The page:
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2014-2020 Multiannual Financial Framework

EU budgets still under negotiation

Redacción

Following the adoption of the resolution by the European Parliament concerning the 2014-2020 Multiannual Financial Framework, EU Commissioner for Budget and Financial Programming, Janusz Lewandowski, said:

"The adoption by the European Parliament of its resolution on the next financial programming period (MFF 2014-2020) is a key step forward as we now have the official positions of both the Council and the Parliament to finalise the negotiations on the next MFF.

Now, the negotiations should be launched swiftly. We owe this to 500 million Europeans, to our businesses, towns and regions, scientists, students, NGOs and all those who benefit from EU funds: to reach an overall agreement as well as to complete the work on each sectorial policy in order to be fully ready by 1 January 2014.

The European Commission will continue to act as facilitator, helping to broker an overall agreement between the European Parliament and the Council.

Pooling our resources together through a more focused EU budget for investment in growth and jobs will deliver bigger impacts at a time when Europe needs it most.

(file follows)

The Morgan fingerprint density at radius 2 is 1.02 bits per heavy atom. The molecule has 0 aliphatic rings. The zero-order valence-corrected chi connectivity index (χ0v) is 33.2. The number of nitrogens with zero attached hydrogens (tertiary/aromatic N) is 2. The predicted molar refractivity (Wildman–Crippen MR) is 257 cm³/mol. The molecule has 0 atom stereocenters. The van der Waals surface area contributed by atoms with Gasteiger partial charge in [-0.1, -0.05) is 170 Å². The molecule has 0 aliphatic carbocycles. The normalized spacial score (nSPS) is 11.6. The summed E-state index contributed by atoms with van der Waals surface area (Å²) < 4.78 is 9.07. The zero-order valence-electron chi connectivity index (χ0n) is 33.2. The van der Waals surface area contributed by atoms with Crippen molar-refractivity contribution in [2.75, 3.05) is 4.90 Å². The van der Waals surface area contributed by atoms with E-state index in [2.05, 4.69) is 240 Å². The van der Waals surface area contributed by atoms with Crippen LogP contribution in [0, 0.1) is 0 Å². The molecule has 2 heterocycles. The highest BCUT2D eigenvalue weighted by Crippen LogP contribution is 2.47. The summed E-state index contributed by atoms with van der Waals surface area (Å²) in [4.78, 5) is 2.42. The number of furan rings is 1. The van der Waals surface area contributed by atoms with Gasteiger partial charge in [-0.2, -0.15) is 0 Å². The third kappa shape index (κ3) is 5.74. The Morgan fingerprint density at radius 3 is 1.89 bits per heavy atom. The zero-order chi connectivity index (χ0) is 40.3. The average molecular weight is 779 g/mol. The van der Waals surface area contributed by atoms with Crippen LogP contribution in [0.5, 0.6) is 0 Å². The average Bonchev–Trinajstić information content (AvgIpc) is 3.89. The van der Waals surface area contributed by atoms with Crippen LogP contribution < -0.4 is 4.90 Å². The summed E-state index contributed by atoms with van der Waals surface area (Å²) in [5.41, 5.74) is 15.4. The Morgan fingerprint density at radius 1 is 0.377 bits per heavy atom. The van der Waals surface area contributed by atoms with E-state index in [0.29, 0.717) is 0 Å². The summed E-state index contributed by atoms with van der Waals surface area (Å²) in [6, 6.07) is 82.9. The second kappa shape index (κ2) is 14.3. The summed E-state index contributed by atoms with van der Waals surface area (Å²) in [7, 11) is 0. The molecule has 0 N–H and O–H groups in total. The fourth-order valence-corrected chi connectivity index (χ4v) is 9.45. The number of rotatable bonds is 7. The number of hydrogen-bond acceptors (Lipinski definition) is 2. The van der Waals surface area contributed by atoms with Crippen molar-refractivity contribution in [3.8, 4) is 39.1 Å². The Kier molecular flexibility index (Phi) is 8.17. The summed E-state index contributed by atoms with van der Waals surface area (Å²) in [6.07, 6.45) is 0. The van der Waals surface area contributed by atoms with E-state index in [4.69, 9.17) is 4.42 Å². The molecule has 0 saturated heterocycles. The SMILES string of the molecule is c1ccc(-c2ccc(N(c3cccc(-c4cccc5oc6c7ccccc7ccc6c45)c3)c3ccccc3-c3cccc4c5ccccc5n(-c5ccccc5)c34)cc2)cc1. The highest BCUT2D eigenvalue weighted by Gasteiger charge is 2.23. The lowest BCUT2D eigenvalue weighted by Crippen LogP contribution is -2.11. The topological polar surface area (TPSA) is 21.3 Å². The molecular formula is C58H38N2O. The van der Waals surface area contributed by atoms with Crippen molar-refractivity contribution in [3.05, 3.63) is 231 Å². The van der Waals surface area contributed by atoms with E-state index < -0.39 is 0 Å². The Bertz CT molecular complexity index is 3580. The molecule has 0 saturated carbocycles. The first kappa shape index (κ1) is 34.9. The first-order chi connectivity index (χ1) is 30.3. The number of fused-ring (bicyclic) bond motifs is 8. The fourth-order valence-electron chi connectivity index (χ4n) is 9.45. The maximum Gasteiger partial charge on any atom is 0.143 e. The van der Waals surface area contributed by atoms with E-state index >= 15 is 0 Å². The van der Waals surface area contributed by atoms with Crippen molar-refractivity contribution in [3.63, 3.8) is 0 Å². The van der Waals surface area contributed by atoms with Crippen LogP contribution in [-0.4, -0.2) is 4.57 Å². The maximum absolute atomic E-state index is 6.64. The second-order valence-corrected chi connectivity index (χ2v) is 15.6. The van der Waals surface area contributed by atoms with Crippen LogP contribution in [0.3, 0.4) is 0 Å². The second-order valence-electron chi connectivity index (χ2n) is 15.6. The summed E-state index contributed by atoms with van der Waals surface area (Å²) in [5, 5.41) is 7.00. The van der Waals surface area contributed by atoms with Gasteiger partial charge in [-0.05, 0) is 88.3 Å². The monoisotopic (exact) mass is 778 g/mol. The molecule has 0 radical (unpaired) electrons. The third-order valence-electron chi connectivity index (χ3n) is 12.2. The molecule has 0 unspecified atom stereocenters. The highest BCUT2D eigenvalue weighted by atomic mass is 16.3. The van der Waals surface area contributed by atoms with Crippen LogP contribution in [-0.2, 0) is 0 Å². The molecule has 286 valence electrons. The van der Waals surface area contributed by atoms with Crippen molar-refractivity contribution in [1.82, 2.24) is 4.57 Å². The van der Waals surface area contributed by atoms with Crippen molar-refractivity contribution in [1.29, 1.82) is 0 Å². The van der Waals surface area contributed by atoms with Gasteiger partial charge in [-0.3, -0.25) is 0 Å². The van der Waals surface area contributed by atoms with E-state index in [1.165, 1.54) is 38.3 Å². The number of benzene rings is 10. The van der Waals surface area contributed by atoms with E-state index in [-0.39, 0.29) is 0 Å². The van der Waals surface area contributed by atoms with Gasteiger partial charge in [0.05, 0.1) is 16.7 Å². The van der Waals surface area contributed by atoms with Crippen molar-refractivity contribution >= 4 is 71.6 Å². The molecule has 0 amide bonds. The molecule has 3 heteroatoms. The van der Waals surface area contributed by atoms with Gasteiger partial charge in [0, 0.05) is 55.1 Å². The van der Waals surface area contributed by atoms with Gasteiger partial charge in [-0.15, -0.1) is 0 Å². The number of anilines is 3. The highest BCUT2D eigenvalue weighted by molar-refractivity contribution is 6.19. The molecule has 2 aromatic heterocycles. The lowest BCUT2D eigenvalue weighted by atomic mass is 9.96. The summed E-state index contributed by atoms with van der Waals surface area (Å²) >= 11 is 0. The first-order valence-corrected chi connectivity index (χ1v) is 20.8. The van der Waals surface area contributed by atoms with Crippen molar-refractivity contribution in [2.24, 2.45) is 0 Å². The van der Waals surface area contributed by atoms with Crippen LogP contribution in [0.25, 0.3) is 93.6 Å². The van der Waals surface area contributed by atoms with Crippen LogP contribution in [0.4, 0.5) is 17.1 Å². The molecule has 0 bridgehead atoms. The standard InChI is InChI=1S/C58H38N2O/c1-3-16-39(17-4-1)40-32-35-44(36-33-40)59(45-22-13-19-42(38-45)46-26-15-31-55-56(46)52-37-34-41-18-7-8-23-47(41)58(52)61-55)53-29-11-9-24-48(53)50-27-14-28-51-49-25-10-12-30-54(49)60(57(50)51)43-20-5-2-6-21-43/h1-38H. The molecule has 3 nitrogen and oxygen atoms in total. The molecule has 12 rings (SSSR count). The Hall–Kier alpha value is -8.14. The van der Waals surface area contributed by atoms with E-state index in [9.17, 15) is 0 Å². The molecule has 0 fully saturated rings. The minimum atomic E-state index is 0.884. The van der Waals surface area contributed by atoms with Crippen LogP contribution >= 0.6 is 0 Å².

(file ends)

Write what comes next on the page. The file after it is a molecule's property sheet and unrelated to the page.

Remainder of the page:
MEPs deplore the Council´s regular practice of making "horizontal cuts" to money intended for payments in the annual budget and see it as the main cause of this de facto budget deficit. They urge the Commission to submit a draft amending budget to cover last year´s bills by the end of this month at the latest to ensure that the budget negotiations for next year are not compromised. This was actually agreed during last year´s negotiations on the 2013 budget.

To prevent bill shocks at the end of the year, MEPs suggest that the Commission report monthly to Parliament and Council on progress with payments to each country from the big funds.

The EP wants the Commission to indicate clearly how its proposed budget will contribute to the Growth and Jobs Compact agreed in June 2012. It says the budget should not be seen as an additional burden but rather as a tool to boost investment. The ability of the EU budget to trigger economic growth, competitiveness and job creation is more important than ever in times of economic difficulty, it stresses.

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